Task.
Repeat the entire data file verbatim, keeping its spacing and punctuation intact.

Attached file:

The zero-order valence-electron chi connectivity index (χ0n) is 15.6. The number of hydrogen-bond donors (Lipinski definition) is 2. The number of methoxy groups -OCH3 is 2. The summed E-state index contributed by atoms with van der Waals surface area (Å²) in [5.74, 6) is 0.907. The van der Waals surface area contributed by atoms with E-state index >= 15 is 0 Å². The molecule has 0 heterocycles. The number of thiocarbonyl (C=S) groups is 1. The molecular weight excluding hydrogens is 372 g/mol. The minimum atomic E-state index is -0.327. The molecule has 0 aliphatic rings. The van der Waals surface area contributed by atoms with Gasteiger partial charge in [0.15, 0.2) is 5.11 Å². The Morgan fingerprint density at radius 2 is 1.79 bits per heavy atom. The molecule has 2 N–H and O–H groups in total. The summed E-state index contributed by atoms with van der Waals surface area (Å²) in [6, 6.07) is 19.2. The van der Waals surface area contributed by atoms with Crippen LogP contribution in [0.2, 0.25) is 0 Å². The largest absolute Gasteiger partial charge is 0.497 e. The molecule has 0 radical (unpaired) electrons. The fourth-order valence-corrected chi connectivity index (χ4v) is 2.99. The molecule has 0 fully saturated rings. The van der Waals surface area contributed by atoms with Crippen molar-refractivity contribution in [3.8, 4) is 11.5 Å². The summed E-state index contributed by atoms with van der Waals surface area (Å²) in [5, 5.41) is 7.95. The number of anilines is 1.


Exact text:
The zero-order valence-electron chi connectivity index (χ0n) is 15.6. The number of hydrogen-bond donors (Lipinski definition) is 2. The number of methoxy groups -OCH3 is 2. The summed E-state index contributed by atoms with van der Waals surface area (Å²) in [5.74, 6) is 0.907. The van der Waals surface area contributed by atoms with E-state index >= 15 is 0 Å². The molecule has 0 heterocycles. The number of thiocarbonyl (C=S) groups is 1. The molecular weight excluding hydrogens is 372 g/mol. The minimum atomic E-state index is -0.327. The molecule has 0 aliphatic rings. The van der Waals surface area contributed by atoms with Gasteiger partial charge in [0.15, 0.2) is 5.11 Å². The Morgan fingerprint density at radius 2 is 1.79 bits per heavy atom. The molecule has 2 N–H and O–H groups in total. The summed E-state index contributed by atoms with van der Waals surface area (Å²) in [6, 6.07) is 19.2. The van der Waals surface area contributed by atoms with Crippen LogP contribution in [0.2, 0.25) is 0 Å². The largest absolute Gasteiger partial charge is 0.497 e. The molecule has 0 radical (unpaired) electrons. The fourth-order valence-corrected chi connectivity index (χ4v) is 2.99. The molecule has 0 fully saturated rings. The van der Waals surface area contributed by atoms with Crippen molar-refractivity contribution in [3.8, 4) is 11.5 Å². The summed E-state index contributed by atoms with van der Waals surface area (Å²) in [5, 5.41) is 7.95. The number of anilines is 1.